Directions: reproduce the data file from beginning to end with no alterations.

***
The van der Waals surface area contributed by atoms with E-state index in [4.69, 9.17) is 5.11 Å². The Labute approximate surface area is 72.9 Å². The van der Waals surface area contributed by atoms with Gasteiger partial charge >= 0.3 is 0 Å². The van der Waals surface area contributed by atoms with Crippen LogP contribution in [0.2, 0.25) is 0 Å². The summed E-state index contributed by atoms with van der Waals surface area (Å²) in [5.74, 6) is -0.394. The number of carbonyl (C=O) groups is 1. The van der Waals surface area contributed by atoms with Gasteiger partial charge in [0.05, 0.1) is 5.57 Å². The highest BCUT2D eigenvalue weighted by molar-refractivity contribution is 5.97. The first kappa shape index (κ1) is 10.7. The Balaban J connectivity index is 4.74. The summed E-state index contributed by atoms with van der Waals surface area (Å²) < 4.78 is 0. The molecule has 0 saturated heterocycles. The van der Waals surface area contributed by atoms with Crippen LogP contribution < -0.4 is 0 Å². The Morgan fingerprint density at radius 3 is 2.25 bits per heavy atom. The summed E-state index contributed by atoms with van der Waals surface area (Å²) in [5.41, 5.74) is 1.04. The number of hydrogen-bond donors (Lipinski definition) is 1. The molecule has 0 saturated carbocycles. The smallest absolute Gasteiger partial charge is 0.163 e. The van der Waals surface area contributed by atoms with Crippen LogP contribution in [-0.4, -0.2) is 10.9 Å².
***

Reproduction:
The van der Waals surface area contributed by atoms with E-state index in [4.69, 9.17) is 5.11 Å². The Labute approximate surface area is 72.9 Å². The van der Waals surface area contributed by atoms with Gasteiger partial charge >= 0.3 is 0 Å². The van der Waals surface area contributed by atoms with Crippen LogP contribution in [0.2, 0.25) is 0 Å². The summed E-state index contributed by atoms with van der Waals surface area (Å²) in [5.74, 6) is -0.394. The number of carbonyl (C=O) groups is 1. The van der Waals surface area contributed by atoms with Gasteiger partial charge in [0.05, 0.1) is 5.57 Å². The highest BCUT2D eigenvalue weighted by molar-refractivity contribution is 5.97. The first kappa shape index (κ1) is 10.7. The Balaban J connectivity index is 4.74. The summed E-state index contributed by atoms with van der Waals surface area (Å²) < 4.78 is 0. The molecule has 0 saturated heterocycles. The van der Waals surface area contributed by atoms with Crippen LogP contribution < -0.4 is 0 Å². The Morgan fingerprint density at radius 3 is 2.25 bits per heavy atom. The summed E-state index contributed by atoms with van der Waals surface area (Å²) in [5.41, 5.74) is 1.04. The number of hydrogen-bond donors (Lipinski definition) is 1. The molecule has 0 saturated carbocycles. The smallest absolute Gasteiger partial charge is 0.163 e. The van der Waals surface area contributed by atoms with Crippen LogP contribution in [-0.4, -0.2) is 10.9 Å².